Can first-time buyers sustain housing recovery?

The weak first-time-buyer segment of the market is linked to tight credit, competition with investors for lower-end properties, and limited inventory.
The weak first-time-buyer segment of the market is linked to tight credit, competition with investors for lower-end properties, and limited inventory. (ANDREW HARRER / Bloomberg News)
Posted: June 17, 2013

Philadelphians Luis Valenti, 25, and Eleonora Barbieri, 26, are getting married July 14.

If planning a wedding doesn't seem stressful enough, the couple are settling July 10 on their first house, a duplex in the 2200 block of West Thompson Street listed at $155,000.

Two major events in the lives of anyone, and just four days apart.

"With the housing recovery and interest rates going up, we thought the time was right," said Valenti, who works in the financial industry.

They also wanted to lock into an FHA loan by June 1, before the rules changed, Barbieri said.

Since then, all loans with less than 10 percent down require that mortgage insurance be paid for the life of the loan. In addition, mortgage insurance will no longer be canceled when the loan balance is 78 percent of the original amount.

They beat the deadline.

First-time buyers like Valenti and Barbieri are key to the health of residential real estate. So there is concern, at least on the national level, that there might not be enough of them to sustain the housing recovery.

This buyer segment is so important, in fact, that the National Association of Realtors surveys 3,000 members monthly for the latest percentages.

The April survey, said spokesman Walt Molony, put first-time buyers at 29 percent, "weaker than the historic norm" of 40 percent.

Other research organizations report similar findings. Tight credit, competition with investors for lower-end properties, and limited inventory typically are cited as reasons.

Economist Kevin Gillen, of the University of Pennsylvania's Fels Institute, maintains that since the housing bubble burst in 2007, "many lower-income home buyers have been effectively cut out of the market."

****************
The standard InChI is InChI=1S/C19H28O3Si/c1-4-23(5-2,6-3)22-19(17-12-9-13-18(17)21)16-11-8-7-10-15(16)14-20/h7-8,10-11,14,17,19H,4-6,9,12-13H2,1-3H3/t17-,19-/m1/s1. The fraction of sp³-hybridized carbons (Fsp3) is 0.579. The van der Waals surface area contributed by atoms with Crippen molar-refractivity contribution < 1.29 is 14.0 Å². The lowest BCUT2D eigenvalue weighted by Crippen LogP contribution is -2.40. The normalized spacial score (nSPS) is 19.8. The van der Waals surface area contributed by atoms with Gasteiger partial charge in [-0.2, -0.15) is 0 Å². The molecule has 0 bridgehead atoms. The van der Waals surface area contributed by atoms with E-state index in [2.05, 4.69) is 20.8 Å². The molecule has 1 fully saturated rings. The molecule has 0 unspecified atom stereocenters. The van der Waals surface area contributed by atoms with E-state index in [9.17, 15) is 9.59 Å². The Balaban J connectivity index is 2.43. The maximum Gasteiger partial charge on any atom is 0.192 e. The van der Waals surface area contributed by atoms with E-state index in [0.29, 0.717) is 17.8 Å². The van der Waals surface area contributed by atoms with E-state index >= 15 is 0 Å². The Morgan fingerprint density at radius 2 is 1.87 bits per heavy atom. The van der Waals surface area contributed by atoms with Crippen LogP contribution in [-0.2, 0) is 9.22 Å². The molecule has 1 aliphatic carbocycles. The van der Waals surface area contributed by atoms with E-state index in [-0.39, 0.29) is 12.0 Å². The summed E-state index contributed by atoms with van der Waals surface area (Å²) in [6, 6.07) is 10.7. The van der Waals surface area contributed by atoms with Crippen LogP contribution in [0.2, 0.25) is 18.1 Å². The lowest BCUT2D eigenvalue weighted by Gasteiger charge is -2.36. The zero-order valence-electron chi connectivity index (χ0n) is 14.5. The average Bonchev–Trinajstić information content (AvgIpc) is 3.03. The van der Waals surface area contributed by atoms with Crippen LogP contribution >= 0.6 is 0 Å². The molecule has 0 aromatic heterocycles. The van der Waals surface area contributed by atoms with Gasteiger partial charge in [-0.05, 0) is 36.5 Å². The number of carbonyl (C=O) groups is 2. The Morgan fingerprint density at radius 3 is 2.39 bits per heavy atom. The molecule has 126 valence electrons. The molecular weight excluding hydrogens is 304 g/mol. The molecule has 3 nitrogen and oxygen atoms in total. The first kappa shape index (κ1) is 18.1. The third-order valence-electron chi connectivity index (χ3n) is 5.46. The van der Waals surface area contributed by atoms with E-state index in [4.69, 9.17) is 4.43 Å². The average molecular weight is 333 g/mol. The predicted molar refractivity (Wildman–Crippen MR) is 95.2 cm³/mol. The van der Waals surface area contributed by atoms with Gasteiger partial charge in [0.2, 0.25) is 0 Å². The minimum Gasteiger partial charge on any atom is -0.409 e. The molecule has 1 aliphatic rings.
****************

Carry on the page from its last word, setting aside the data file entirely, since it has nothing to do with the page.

"Whether they're unemployed, underemployed, can't assemble a sufficient down payment, or can't get credit, these are problems," he said, "that disproportionately affect young, first-time home buyers.

"We've been left with a housing market composed of relatively wealthier households trading relatively high-priced homes with each other."

That may be changing. In many parts of the region, the numbers of first-timers are increasing. Owing to the shortage of inventory, many of them are not having an easy time, however.

Barbieri said they were lucky to find their house - a three-story duplex in Fairmount with two apartments and a backyard that needs "a little TLC" - in a month.

"A lot of our friends have been trying to buy for six months," she said, "but have been losing out to other bidders."

Mickey Pascarella of Keller-Williams Center City, the agent for Valenti and Barbieri, said half his clients were first-timers.

As first-time-buyer interest increases, there are fewer houses for sale than last year, he said, because they are being taken off the market and put into the rental pool, fewer houses are being built, and "there [are] continued seller-equity problems.

"Supply and demand has switched, and we now have a shortage of great, well-priced, well-conditioned homes," he said.

In the suburbs, Susan M. Yanessa, a Weichert Realtors agent in Jenkintown, acknowledged that "there was a shortage of good inventory this spring, but I think buyers want to find something because the mortgage rates are creeping up."

Yanessa said a buyer she knew "was casually looking until this month, and would like to find something to take advantage of the current rates."

Listing inventory is lower, and "there seems to be more first-time buyers than in normal times," said John Badalamenti of Prudential Fox & Roach in Blue Bell.

The largest in his area seems to be the first-time buyer in the under-$400,000 price range.

Long & Foster agent Cheryl Miller said her last two open houses were properties under $250,000, and "I had 10 groups through both."

"I would say 80 percent were first-time buyers," said Miller, who sells in the Lower Gwynedd area.

The Main Line's "trade-up buyers have been selling to first-timers, and we are seeing an increase in values," said John Duffy of Duffy Real Estate in Narberth.

"I think there was a huge buildup of potential buyers 'on the fence,' waiting to see what the economy and housing market were going to do," he said.

In Northwest Philadelphia, however, the volume of first-time buyers has been relatively the same for the last few years, said Ruth Feldman, an agent for Weichert Realtors/McCarthy Group in Mount Airy.

"Mortgage and credit guidelines continue to be tight and, therefore, restrictive for first-time buyers," she said, citing the FHA.

This is hurting the Northeast Philadelphia market, too, where first-time buyers are having a harder time qualifying, said Mayfair broker Christopher J. Artur.

In addition, "investors are buying a lot of homes in the lower end with cash offers with no home inspections and FHA requirements," he said.

Weichert Realtors agent S. Clark Kendus believes that there is an eroding pool of buyers in the 24-to-34-age group of first-timers. It's "due in large part to college-loan debt that prevents them from qualifying for a mortgage," Kendus explained.

"They have a mortgage already, and it's called student loans."


Contact Alan J. Heavens at 215-854-2472 or aheavens@phillynews.com, or follow on Twitter @alheavens.

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